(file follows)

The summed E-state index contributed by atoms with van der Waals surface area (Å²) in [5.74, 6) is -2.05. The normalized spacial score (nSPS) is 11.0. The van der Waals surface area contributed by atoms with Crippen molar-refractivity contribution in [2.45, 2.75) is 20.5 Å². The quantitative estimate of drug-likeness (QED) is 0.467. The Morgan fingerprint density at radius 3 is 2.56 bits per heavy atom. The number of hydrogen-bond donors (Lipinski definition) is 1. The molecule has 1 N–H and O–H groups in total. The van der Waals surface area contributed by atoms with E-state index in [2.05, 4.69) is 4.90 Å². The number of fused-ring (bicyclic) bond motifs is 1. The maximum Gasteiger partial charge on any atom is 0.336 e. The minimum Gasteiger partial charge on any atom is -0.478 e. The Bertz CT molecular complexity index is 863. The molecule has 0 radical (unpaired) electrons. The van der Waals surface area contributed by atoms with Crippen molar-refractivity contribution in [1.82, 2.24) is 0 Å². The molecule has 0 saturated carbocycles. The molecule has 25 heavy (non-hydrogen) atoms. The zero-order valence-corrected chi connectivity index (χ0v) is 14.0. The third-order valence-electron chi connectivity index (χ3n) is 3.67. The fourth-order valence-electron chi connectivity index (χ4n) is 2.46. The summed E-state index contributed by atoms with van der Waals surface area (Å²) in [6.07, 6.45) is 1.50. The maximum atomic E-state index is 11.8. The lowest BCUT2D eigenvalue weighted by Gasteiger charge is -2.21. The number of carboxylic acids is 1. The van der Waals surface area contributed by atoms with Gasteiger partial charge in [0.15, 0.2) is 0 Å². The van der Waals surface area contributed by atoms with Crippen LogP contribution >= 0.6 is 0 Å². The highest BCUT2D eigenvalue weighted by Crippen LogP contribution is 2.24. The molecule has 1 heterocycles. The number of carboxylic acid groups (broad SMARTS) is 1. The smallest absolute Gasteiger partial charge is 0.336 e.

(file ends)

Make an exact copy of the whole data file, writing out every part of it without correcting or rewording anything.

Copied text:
The summed E-state index contributed by atoms with van der Waals surface area (Å²) in [5.74, 6) is -2.05. The normalized spacial score (nSPS) is 11.0. The van der Waals surface area contributed by atoms with Crippen molar-refractivity contribution in [2.45, 2.75) is 20.5 Å². The quantitative estimate of drug-likeness (QED) is 0.467. The Morgan fingerprint density at radius 3 is 2.56 bits per heavy atom. The number of hydrogen-bond donors (Lipinski definition) is 1. The molecule has 1 N–H and O–H groups in total. The van der Waals surface area contributed by atoms with E-state index in [2.05, 4.69) is 4.90 Å². The number of fused-ring (bicyclic) bond motifs is 1. The maximum Gasteiger partial charge on any atom is 0.336 e. The minimum Gasteiger partial charge on any atom is -0.478 e. The Bertz CT molecular complexity index is 863. The molecule has 0 radical (unpaired) electrons. The van der Waals surface area contributed by atoms with Crippen molar-refractivity contribution in [1.82, 2.24) is 0 Å². The molecule has 0 saturated carbocycles. The molecule has 25 heavy (non-hydrogen) atoms. The zero-order valence-corrected chi connectivity index (χ0v) is 14.0. The third-order valence-electron chi connectivity index (χ3n) is 3.67. The fourth-order valence-electron chi connectivity index (χ4n) is 2.46. The summed E-state index contributed by atoms with van der Waals surface area (Å²) in [6.07, 6.45) is 1.50. The maximum atomic E-state index is 11.8. The lowest BCUT2D eigenvalue weighted by Gasteiger charge is -2.21. The number of carboxylic acids is 1. The van der Waals surface area contributed by atoms with Gasteiger partial charge in [0.15, 0.2) is 0 Å². The van der Waals surface area contributed by atoms with Crippen LogP contribution >= 0.6 is 0 Å². The highest BCUT2D eigenvalue weighted by Crippen LogP contribution is 2.24. The molecule has 1 heterocycles. The number of carboxylic acid groups (broad SMARTS) is 1. The smallest absolute Gasteiger partial charge is 0.336 e.